There is a paradox at the heart of all criminal procedure in that the more serious the crime and the greater the public interest in securing convictions of the guilty, the more important do constitutional protections of the accused become.’ State v Coetzee 1997 (3) SA 527 per Sachs J, p612.
Explain, whether, in your view, the protection of the presumption of innocence in current English law would satisfy the standard articulated by Sachs J.in the above quotation.
The scope of the question:
This is a wide ranging question which is asking you to assess whether the presumption of innocence has been eroded in English law. Has there been a departure from the principle that the burden of proof should be on the prosecution, in particular for the more serious offences as the quotation suggests? Note that the question is not asking you to rehearse all the arguments for and against having a flexible rather than an absolutist approach to the allocation of the burden of proof. It concentrates on the narrower question of whether English law satisfies the high importance Sachs J puts on ‘constitutional protections for the accused’. This is an area where you will shine if you have read some of the extensive academic literature on the topic. You would be well prepared for this question if you were familiar with the article by Dennis (2005 see Concentrate p 19) which sets out a typology of the law on shifting the burden. You need to adopt an analytical not a narrative approach.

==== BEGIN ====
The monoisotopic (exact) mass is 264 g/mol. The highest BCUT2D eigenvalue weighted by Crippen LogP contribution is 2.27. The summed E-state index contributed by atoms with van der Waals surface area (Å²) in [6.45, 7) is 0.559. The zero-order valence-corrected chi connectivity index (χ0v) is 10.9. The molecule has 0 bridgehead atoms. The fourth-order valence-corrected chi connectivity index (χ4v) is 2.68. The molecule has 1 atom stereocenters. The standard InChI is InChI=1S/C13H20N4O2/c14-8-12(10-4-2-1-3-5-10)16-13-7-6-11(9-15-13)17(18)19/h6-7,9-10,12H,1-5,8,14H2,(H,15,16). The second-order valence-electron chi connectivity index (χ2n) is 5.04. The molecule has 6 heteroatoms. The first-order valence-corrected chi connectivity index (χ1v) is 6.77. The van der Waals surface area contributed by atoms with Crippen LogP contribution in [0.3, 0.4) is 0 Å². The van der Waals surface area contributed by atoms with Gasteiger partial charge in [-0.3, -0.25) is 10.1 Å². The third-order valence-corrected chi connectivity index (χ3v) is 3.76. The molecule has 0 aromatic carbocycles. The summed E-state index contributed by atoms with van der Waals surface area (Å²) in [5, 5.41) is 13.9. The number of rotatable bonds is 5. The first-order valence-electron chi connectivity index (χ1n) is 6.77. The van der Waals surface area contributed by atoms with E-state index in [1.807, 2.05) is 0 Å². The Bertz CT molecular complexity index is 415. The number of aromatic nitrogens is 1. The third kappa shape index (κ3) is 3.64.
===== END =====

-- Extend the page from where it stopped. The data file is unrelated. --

You should demonstrate in your answer that you are aware that in a criminal trial there may be several elements to the burden and that although the prosecution may have the burden of proving the elements of the offence the courts have never adopted the position that the burden of some defences could not pass to the defendant. The question is whether it is justified to do so. You should also show that you are aware that the HRA has had a significant effect in this area. You could start with citing Article 6.2 of the European
Convention on Human Rights which reads ‘everyone charged with a criminal offence shall be presumed innocent until proven guilty according to law’. This expresses the general principle that the prosecution should bear the burden of proof. However, in neither the Strasbourg nor the English jurisprudence has this been an absolute. A possible plan for your essay is:
Does English law allow the shifting of the burden of proof in serious cases?
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